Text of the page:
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School Should Be Tempting Like a Sweet and Sour Dish.

Similar to what we have at Medium- diversity and flavours.

Image by genshes2013 from Pixabay & Ppolina-Tankilevitch-5848525 from Pexels

I was going to write about children’s education, but I thought of sweet and sour shrimp instead.

If you ever search for Chinese food pictures, you will find photos of fried rice, noodles, plus sweet and sour pork/shrimp. (except for Unsplash, it keeps showing me watermelons!)

I love sweet and sour shrimp since I was young.

I like how the sourish taste from the plum sauce/vinegar enhances the taste of the dish. For me, this is the most crucial ingredient.

This dish will need a steady flaming fire to cook. We Chinese call it ‘Wok Hei’ — loosely translated to ‘fire energy wok’.

There are many Chinese dishes to write about, but I felt this sweet and sour dish(pork/shrimp) is well known in most parts of the world.

Here is why I think it is such a fabulous dish.

1. Colours and Assortment

This dish is colorful. It has green, yellow, red, and brown from the ingredients. It blends all these vibrant colors to tease your sight before you even taste the dish.

The sweet smell from the frying heat plus the sour lime-like scent will make you salivate as the dish is served.

It is what a good dish should do.

2. A mélange of everything to satisfy everyone’s palate

This dish has a creative mix of vegetables and protein, creating an edible balance of nutrition. Each item in the dish plays its own role to add to the taste.

If you like to start with the crunchy bits first, you can choose the green capsicum or the cucumbers to go with the shrimp. Otherwise, you have the option to pair it with tomatoes. (Or pineapples if the chef is generous enough).

Here are some of the key ingredients.

Pork/Shrimps, sliced green capsicum, tomatoes cut into wedges, sliced big onions, sliced cucumber, pineapple cubed — optional, chili sauce, plum sauce, sugar, salt, white vinegar, and water.

It’s a dish that brings different elements in a harmonise mélange on a plate.

In some ways, the Medium community is the same. There is a rich blend of writers on this platform. You have the range of ‘gurus’ in every genre you can imagine as well as new writers starting their journey.

Every time I open the app, it is like an immersion in colors and textures that every writer adds to the platform. Each standing proud of their own convictions and experiences.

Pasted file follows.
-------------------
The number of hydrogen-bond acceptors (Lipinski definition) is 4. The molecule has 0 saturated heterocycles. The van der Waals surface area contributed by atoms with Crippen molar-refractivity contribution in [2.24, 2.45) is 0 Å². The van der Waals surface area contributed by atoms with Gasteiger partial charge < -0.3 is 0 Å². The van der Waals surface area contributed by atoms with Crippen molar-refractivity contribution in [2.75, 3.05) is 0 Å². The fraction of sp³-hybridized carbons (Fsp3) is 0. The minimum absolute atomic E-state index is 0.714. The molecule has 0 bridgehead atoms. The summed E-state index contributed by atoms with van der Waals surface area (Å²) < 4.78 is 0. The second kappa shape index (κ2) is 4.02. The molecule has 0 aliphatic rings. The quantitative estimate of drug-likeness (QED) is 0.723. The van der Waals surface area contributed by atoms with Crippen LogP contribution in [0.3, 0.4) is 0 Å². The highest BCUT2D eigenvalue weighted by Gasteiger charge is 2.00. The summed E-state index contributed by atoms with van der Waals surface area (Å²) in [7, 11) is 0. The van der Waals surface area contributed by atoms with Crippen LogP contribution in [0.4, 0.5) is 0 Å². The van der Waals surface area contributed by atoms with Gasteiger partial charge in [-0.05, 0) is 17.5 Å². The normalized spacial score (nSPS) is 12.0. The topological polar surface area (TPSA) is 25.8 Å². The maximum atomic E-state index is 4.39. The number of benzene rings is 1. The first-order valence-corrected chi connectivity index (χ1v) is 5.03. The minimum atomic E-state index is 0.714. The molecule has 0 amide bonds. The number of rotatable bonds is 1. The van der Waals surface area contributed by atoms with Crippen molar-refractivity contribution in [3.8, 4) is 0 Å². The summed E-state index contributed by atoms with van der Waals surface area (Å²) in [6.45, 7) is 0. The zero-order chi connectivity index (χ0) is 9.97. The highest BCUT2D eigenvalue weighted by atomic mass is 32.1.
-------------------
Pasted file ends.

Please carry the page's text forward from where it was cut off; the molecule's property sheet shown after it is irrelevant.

Depending on what I choose, I get both the sour parts of the writing world — the parts where you find tips which give your story an extra edge.

And the sweet parts that come from humorous posts, poems, self-drawn illustrations, music recommendations, baby pictures, and the best part — writer’s bio.

I have choices, and I get to choose. I learn different things everyday. I learn what works and what does not. It is a place to give and take.

But unfortunately, our children do not get this opportunity.

When I was writing mid-way, I thought about our education system. If only it could be like a dish of sweet and sour shrimp or like the community we have in Medium.

Today children are put in classes by their age. While there may be some who will learn a bit faster, some a little slower, but in general there are hardly any diverse experiences that could help children to enrich their knowledge of their chosen subject.

Unlike in the Medium community, I could follow an experienced writer or I could help a new writer with a tip I have tried.

But in a school classroom, where everyone is the same age, background, and experience, there is not much of a diverse perspective to share.

As a student, I am limited to the knowledge of the cohort I have in class. I am limited as well by my own usability.

I have the perspective of the teacher, but it is the only option I have as a student.

It’s worst in some countries where special needs students are left outside of regular schools/classes but put in a ‘special needs’ class.

As adults, we know that life will always have different perspectives or challenges. As we grow, we play different roles in life. How will students learn about the world if they are among the same people who go through the same phase of life?

Unless the education system changes, otherwise our children after-school activities are even more important than their classroom curriculum.

What children do after school must be meaningful. Volunteering, mentoring others, playing in a band, traveling, or working with experts in a diverse group project will help to address these gaps.

Perhaps today with online classes, there is an opportunity for it to be a catalyst in bringing diversity into children’s curriculum.

Something I feel worth exploring.


— If you have not tried a sweet and sour dish, there are plenty of recipes out there. Remember, the sourish part is critical in giving your dish the hook.

— You can only be a better writer if you are part of a mélange community of diverse writers. On your own, you can only do so much. You need support to keep going.

— -Life is about give and take. Support other writers and try out their tips

— As the famous Africa proverb says — “It takes a village to raise a child”. Think about ways you could get your child to be involved in world matters. Exposure to a different aspect of life helps children be more informed.



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